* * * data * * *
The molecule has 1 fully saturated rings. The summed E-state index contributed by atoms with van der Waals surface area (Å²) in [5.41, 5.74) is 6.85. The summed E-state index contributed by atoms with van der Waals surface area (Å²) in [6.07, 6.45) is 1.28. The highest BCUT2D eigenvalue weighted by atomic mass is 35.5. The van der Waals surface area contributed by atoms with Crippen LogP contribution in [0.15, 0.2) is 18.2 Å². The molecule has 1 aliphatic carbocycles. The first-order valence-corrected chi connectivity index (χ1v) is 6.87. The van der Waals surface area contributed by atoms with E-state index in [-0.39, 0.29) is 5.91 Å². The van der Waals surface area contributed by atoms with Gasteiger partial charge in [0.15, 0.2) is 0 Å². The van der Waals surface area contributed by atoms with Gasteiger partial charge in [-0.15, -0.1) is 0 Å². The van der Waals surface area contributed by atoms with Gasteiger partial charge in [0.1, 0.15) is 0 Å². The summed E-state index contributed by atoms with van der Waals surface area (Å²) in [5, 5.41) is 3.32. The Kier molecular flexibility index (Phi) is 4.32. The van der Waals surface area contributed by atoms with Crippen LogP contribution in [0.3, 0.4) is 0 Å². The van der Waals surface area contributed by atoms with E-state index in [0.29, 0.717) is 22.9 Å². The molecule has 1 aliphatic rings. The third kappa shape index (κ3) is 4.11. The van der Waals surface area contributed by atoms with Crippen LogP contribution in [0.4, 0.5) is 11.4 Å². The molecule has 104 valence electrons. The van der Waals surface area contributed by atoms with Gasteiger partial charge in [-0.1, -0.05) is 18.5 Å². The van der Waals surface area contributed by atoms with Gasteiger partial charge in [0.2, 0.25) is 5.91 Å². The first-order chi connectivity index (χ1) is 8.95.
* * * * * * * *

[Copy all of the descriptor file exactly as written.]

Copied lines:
The molecule has 1 fully saturated rings. The summed E-state index contributed by atoms with van der Waals surface area (Å²) in [5.41, 5.74) is 6.85. The summed E-state index contributed by atoms with van der Waals surface area (Å²) in [6.07, 6.45) is 1.28. The highest BCUT2D eigenvalue weighted by atomic mass is 35.5. The van der Waals surface area contributed by atoms with Crippen LogP contribution in [0.15, 0.2) is 18.2 Å². The molecule has 1 aliphatic carbocycles. The first-order valence-corrected chi connectivity index (χ1v) is 6.87. The van der Waals surface area contributed by atoms with E-state index in [-0.39, 0.29) is 5.91 Å². The van der Waals surface area contributed by atoms with Gasteiger partial charge in [0.15, 0.2) is 0 Å². The van der Waals surface area contributed by atoms with Gasteiger partial charge in [-0.15, -0.1) is 0 Å². The van der Waals surface area contributed by atoms with Gasteiger partial charge in [0.1, 0.15) is 0 Å². The summed E-state index contributed by atoms with van der Waals surface area (Å²) in [5, 5.41) is 3.32. The Kier molecular flexibility index (Phi) is 4.32. The van der Waals surface area contributed by atoms with Crippen LogP contribution in [0.3, 0.4) is 0 Å². The van der Waals surface area contributed by atoms with E-state index in [0.29, 0.717) is 22.9 Å². The molecule has 1 aliphatic rings. The third kappa shape index (κ3) is 4.11. The van der Waals surface area contributed by atoms with Crippen LogP contribution in [0.4, 0.5) is 11.4 Å². The molecule has 104 valence electrons. The van der Waals surface area contributed by atoms with Gasteiger partial charge in [-0.1, -0.05) is 18.5 Å². The van der Waals surface area contributed by atoms with Gasteiger partial charge in [0.2, 0.25) is 5.91 Å². The first-order chi connectivity index (χ1) is 8.95.